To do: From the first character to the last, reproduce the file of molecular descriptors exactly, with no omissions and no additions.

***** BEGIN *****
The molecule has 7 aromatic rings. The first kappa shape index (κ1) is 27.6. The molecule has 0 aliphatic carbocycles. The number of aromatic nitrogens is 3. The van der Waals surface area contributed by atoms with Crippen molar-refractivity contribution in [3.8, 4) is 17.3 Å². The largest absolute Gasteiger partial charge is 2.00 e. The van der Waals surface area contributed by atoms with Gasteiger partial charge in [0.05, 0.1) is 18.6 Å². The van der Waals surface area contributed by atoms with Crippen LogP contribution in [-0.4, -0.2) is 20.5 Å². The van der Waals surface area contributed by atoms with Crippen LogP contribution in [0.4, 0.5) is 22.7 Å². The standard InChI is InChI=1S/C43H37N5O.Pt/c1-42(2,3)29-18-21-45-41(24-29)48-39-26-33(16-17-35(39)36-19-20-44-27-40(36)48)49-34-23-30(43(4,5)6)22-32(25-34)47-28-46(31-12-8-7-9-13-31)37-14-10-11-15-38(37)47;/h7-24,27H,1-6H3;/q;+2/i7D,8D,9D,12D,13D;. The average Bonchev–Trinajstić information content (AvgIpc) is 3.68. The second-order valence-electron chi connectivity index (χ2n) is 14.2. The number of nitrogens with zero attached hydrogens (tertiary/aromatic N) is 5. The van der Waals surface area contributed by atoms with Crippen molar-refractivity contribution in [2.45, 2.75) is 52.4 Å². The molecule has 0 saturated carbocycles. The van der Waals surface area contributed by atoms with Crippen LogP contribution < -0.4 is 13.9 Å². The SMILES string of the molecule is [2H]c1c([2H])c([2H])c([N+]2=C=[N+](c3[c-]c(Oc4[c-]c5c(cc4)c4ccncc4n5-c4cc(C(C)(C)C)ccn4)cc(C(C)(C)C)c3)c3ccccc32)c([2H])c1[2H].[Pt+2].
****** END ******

The molecule has 7 aromatic rings. The first kappa shape index (κ1) is 27.6. The molecule has 0 aliphatic carbocycles. The number of aromatic nitrogens is 3. The van der Waals surface area contributed by atoms with Crippen molar-refractivity contribution in [3.8, 4) is 17.3 Å². The largest absolute Gasteiger partial charge is 2.00 e. The van der Waals surface area contributed by atoms with Gasteiger partial charge in [0.05, 0.1) is 18.6 Å². The van der Waals surface area contributed by atoms with Crippen LogP contribution in [-0.4, -0.2) is 20.5 Å². The van der Waals surface area contributed by atoms with Crippen LogP contribution in [0.4, 0.5) is 22.7 Å². The standard InChI is InChI=1S/C43H37N5O.Pt/c1-42(2,3)29-18-21-45-41(24-29)48-39-26-33(16-17-35(39)36-19-20-44-27-40(36)48)49-34-23-30(43(4,5)6)22-32(25-34)47-28-46(31-12-8-7-9-13-31)37-14-10-11-15-38(37)47;/h7-24,27H,1-6H3;/q;+2/i7D,8D,9D,12D,13D;. The average Bonchev–Trinajstić information content (AvgIpc) is 3.68. The second-order valence-electron chi connectivity index (χ2n) is 14.2. The number of nitrogens with zero attached hydrogens (tertiary/aromatic N) is 5. The van der Waals surface area contributed by atoms with Crippen molar-refractivity contribution in [2.45, 2.75) is 52.4 Å². The molecule has 0 saturated carbocycles. The van der Waals surface area contributed by atoms with Crippen LogP contribution < -0.4 is 13.9 Å². The SMILES string of the molecule is [2H]c1c([2H])c([2H])c([N+]2=C=[N+](c3[c-]c(Oc4[c-]c5c(cc4)c4ccncc4n5-c4cc(C(C)(C)C)ccn4)cc(C(C)(C)C)c3)c3ccccc32)c([2H])c1[2H].[Pt+2].